Effects of Children on Adult Development and Learning

Jack Demick

in The Oxford Handbook of Reciprocal Adult Development and Learning

Second edition

Published in print September 2011 | ISBN: 9780199736300
Published online September 2012 | | DOI:

Series: Oxford Library of Psychology

 Effects of Children on Adult Development and Learning

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For 50+ years, developmentalists have examined the problem of socialization effects, namely, the processes by which children acquire the beliefs, values, and behaviors considered appropriate or desirable by the society to which they belong. Toward this end, child effects were initially characterized as unidirectional, flowing in only one direction, viz., from the environment (via socializing agents) to the child (e.g., Freud, 1940; Skinner, 1953). This was replaced by the notion of bidirectional effects (Bell, 1968), that children can act on parents to the same extent that parents can act on children. Recently, researchers have moved toward a transactional model (e.g., Sameroff, 1983), which describes the cumulative effects of ongoing two-way influences between parents and children including their social and economic contexts. Relevant here, however, holistic/systems-developmental theory (Demick, 2010) is employed to advance the transactional model, advocating a need to reconceptualize child effects as “child-in-environment effects” on adult development and learning.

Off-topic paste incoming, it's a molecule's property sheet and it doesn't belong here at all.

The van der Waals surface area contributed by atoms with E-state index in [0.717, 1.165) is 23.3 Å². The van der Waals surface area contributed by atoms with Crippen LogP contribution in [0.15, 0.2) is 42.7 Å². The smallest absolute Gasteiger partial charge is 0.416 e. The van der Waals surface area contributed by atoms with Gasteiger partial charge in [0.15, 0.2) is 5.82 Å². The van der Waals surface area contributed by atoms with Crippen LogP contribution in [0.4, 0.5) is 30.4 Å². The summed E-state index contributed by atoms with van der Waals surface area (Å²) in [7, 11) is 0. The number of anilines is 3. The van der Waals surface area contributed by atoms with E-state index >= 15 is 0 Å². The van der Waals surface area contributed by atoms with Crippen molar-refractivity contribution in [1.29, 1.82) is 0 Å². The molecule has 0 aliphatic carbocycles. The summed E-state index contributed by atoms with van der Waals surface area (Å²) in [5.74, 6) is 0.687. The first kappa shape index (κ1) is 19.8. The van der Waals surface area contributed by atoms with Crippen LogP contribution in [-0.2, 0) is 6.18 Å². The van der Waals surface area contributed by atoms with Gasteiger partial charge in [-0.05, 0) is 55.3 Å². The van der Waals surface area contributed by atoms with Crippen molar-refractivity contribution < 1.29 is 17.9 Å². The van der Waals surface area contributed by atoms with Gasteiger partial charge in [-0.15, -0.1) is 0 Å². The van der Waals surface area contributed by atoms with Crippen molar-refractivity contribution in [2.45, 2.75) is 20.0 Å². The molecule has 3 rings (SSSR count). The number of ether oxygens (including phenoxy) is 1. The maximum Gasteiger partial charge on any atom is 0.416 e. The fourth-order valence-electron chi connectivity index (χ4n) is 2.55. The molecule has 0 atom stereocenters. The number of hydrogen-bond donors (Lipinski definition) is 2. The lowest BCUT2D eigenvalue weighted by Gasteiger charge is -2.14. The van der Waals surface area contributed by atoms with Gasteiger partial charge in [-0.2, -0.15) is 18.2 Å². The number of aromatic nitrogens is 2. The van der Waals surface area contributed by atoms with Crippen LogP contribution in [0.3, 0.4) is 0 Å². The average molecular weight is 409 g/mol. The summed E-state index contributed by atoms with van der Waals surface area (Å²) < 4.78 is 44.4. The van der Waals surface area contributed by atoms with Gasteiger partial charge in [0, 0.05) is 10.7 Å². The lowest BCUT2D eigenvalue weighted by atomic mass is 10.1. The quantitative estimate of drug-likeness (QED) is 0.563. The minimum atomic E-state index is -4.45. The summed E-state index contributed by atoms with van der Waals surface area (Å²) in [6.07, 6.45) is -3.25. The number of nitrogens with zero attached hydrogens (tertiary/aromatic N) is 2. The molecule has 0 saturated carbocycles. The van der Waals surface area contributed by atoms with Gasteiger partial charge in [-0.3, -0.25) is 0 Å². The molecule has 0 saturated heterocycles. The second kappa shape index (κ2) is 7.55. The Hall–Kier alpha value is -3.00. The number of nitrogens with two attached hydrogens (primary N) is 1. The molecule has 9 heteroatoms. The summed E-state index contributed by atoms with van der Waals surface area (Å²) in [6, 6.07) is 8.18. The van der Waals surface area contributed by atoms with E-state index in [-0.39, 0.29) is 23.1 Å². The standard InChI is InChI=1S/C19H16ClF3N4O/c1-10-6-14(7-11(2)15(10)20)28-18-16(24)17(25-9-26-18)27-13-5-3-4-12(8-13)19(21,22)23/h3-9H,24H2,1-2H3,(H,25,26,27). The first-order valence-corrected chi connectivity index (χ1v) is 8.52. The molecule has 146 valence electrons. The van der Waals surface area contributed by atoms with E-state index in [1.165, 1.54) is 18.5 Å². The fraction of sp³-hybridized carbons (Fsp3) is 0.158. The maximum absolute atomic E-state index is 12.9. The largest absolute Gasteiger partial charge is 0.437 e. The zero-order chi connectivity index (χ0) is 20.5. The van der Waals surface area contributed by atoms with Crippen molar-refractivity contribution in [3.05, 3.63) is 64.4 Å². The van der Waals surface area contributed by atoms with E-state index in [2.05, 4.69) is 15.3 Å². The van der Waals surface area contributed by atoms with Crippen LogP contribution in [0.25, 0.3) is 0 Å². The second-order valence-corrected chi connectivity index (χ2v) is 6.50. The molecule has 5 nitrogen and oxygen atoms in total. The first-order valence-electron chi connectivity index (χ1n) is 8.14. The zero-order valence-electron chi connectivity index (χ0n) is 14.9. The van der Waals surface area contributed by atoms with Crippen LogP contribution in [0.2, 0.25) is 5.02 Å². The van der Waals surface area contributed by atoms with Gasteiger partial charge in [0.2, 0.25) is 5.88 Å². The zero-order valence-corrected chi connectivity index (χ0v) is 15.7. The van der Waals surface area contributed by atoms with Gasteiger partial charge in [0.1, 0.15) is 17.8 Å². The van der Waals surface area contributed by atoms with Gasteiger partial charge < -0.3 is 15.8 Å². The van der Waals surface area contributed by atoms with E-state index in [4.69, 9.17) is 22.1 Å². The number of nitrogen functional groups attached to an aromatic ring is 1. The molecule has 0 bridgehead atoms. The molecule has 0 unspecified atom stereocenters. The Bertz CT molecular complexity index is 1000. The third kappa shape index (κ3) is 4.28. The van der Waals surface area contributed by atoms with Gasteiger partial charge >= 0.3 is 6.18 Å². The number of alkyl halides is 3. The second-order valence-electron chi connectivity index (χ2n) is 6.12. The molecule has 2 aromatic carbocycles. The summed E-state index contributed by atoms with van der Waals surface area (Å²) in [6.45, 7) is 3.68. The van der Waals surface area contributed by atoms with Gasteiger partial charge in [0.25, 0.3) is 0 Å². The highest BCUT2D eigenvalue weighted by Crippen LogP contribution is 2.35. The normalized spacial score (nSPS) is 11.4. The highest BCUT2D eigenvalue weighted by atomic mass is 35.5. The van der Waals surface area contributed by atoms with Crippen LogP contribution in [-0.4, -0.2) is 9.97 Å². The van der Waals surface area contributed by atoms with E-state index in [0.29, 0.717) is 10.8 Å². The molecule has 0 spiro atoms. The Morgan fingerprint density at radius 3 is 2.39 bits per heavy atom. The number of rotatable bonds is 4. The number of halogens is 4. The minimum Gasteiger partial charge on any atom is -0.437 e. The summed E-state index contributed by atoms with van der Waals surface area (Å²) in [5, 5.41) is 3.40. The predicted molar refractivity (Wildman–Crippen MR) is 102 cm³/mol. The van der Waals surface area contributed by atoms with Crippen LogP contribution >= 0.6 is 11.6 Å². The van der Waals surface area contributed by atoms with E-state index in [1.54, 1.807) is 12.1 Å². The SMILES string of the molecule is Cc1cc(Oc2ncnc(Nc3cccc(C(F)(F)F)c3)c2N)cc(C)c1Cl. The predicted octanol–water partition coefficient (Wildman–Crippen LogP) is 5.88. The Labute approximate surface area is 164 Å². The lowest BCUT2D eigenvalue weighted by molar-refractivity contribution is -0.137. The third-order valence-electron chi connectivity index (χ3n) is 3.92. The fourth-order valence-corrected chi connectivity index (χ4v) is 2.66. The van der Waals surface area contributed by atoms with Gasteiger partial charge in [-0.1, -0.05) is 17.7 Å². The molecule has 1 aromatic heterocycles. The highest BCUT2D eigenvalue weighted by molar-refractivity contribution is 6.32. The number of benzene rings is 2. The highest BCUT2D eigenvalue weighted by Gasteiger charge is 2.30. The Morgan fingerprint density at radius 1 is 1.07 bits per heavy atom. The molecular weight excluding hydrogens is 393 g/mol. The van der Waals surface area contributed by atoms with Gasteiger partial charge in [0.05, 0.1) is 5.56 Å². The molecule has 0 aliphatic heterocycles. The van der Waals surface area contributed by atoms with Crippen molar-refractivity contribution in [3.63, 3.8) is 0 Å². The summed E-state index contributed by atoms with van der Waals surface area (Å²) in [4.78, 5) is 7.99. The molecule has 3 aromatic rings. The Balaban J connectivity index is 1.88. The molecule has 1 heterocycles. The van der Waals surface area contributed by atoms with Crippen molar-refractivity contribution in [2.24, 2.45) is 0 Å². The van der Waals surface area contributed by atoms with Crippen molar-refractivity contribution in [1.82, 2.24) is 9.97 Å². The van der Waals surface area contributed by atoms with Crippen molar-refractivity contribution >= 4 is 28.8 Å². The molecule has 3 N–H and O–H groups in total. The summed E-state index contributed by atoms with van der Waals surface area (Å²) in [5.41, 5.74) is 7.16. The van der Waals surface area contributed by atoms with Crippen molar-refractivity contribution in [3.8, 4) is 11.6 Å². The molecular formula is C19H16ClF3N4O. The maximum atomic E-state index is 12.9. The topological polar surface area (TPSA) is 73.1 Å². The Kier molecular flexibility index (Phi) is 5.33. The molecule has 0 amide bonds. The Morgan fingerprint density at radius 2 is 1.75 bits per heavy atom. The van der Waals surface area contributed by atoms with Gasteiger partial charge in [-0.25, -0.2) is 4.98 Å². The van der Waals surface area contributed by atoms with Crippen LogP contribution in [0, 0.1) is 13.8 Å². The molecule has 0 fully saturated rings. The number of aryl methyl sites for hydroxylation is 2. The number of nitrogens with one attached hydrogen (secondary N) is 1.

Keywords: socialization; unidirectional effects; bidirectional effects; transactional effects; holistic/systems-developmental theory; parenthood

Article.  11407 words. 

Subjects: Psychology ; Developmental Psychology

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